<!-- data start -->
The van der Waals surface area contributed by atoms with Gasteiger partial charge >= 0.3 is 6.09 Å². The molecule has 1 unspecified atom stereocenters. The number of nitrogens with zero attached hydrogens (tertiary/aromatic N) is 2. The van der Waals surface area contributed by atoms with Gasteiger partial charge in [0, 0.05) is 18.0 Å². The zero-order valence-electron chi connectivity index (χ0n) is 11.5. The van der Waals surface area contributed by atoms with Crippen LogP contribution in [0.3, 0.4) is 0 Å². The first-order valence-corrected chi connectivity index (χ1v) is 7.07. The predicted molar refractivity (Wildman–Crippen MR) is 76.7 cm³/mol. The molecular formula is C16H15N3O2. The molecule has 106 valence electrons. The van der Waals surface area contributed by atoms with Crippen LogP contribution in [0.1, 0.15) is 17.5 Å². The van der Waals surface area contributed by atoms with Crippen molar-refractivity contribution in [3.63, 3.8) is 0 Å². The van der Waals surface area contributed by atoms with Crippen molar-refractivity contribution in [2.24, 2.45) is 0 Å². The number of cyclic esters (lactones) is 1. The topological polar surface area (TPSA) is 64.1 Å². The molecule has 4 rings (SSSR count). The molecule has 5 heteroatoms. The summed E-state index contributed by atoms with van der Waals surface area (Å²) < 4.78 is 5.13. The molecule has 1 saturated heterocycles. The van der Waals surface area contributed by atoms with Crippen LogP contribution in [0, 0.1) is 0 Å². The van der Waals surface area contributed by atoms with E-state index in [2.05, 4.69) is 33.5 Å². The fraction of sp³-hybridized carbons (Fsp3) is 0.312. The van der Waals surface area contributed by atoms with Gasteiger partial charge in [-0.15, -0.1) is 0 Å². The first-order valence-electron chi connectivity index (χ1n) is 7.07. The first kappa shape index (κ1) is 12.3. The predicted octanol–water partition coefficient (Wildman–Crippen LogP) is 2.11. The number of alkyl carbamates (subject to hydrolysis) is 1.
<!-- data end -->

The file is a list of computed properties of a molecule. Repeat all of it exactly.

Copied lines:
The van der Waals surface area contributed by atoms with Gasteiger partial charge >= 0.3 is 6.09 Å². The molecule has 1 unspecified atom stereocenters. The number of nitrogens with zero attached hydrogens (tertiary/aromatic N) is 2. The van der Waals surface area contributed by atoms with Gasteiger partial charge in [0, 0.05) is 18.0 Å². The zero-order valence-electron chi connectivity index (χ0n) is 11.5. The van der Waals surface area contributed by atoms with Crippen LogP contribution in [0.3, 0.4) is 0 Å². The first-order valence-corrected chi connectivity index (χ1v) is 7.07. The predicted molar refractivity (Wildman–Crippen MR) is 76.7 cm³/mol. The molecular formula is C16H15N3O2. The molecule has 106 valence electrons. The van der Waals surface area contributed by atoms with Crippen LogP contribution in [0.1, 0.15) is 17.5 Å². The van der Waals surface area contributed by atoms with Crippen molar-refractivity contribution in [3.63, 3.8) is 0 Å². The van der Waals surface area contributed by atoms with Crippen molar-refractivity contribution in [2.24, 2.45) is 0 Å². The number of cyclic esters (lactones) is 1. The topological polar surface area (TPSA) is 64.1 Å². The molecule has 4 rings (SSSR count). The molecule has 5 heteroatoms. The summed E-state index contributed by atoms with van der Waals surface area (Å²) < 4.78 is 5.13. The molecule has 1 saturated heterocycles. The van der Waals surface area contributed by atoms with Crippen LogP contribution in [0, 0.1) is 0 Å². The van der Waals surface area contributed by atoms with E-state index in [2.05, 4.69) is 33.5 Å². The fraction of sp³-hybridized carbons (Fsp3) is 0.312. The van der Waals surface area contributed by atoms with Gasteiger partial charge in [-0.15, -0.1) is 0 Å². The first-order valence-electron chi connectivity index (χ1n) is 7.07. The first kappa shape index (κ1) is 12.3. The predicted octanol–water partition coefficient (Wildman–Crippen LogP) is 2.11. The number of alkyl carbamates (subject to hydrolysis) is 1.